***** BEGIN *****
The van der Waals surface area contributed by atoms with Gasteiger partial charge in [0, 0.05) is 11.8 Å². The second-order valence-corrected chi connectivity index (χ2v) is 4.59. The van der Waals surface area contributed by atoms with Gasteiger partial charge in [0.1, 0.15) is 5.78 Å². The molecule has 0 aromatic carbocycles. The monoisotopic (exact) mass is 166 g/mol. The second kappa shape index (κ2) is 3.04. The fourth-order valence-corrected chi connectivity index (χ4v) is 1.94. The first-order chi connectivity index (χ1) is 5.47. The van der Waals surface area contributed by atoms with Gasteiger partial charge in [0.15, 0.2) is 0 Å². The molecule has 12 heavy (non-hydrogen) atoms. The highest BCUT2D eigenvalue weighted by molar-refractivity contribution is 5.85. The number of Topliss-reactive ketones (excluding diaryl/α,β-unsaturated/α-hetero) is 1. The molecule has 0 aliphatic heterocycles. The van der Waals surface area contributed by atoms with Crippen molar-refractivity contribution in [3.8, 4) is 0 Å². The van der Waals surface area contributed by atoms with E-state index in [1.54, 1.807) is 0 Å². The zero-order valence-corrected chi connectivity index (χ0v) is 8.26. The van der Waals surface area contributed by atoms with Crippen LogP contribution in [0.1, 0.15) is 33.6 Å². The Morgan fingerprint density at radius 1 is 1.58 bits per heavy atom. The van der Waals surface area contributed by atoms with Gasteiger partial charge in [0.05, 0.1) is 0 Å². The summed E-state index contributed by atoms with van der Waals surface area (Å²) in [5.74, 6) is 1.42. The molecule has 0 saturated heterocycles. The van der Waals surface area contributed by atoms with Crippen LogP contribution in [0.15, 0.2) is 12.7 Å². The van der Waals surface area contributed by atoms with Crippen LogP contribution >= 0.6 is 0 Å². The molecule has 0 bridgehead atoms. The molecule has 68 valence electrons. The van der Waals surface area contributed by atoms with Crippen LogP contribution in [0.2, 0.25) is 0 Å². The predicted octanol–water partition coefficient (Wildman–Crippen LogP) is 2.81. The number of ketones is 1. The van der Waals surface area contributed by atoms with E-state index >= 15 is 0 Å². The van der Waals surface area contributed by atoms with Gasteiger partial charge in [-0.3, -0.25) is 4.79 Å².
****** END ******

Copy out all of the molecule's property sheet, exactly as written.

The van der Waals surface area contributed by atoms with Gasteiger partial charge in [0, 0.05) is 11.8 Å². The second-order valence-corrected chi connectivity index (χ2v) is 4.59. The van der Waals surface area contributed by atoms with Gasteiger partial charge in [0.1, 0.15) is 5.78 Å². The molecule has 0 aromatic carbocycles. The monoisotopic (exact) mass is 166 g/mol. The second kappa shape index (κ2) is 3.04. The fourth-order valence-corrected chi connectivity index (χ4v) is 1.94. The first-order chi connectivity index (χ1) is 5.47. The van der Waals surface area contributed by atoms with Gasteiger partial charge in [0.15, 0.2) is 0 Å². The molecule has 12 heavy (non-hydrogen) atoms. The highest BCUT2D eigenvalue weighted by molar-refractivity contribution is 5.85. The number of Topliss-reactive ketones (excluding diaryl/α,β-unsaturated/α-hetero) is 1. The molecule has 0 aliphatic heterocycles. The van der Waals surface area contributed by atoms with Crippen molar-refractivity contribution in [3.8, 4) is 0 Å². The van der Waals surface area contributed by atoms with E-state index in [1.54, 1.807) is 0 Å². The zero-order valence-corrected chi connectivity index (χ0v) is 8.26. The van der Waals surface area contributed by atoms with Crippen LogP contribution in [0.1, 0.15) is 33.6 Å². The Morgan fingerprint density at radius 1 is 1.58 bits per heavy atom. The van der Waals surface area contributed by atoms with Gasteiger partial charge in [0.05, 0.1) is 0 Å². The summed E-state index contributed by atoms with van der Waals surface area (Å²) in [5.74, 6) is 1.42. The molecule has 0 saturated heterocycles. The van der Waals surface area contributed by atoms with Crippen LogP contribution in [0.15, 0.2) is 12.7 Å². The van der Waals surface area contributed by atoms with Crippen LogP contribution >= 0.6 is 0 Å². The molecule has 0 bridgehead atoms. The molecule has 68 valence electrons. The van der Waals surface area contributed by atoms with Crippen LogP contribution in [0.2, 0.25) is 0 Å². The predicted octanol–water partition coefficient (Wildman–Crippen LogP) is 2.81. The number of ketones is 1. The van der Waals surface area contributed by atoms with E-state index >= 15 is 0 Å². The van der Waals surface area contributed by atoms with Gasteiger partial charge in [-0.3, -0.25) is 4.79 Å².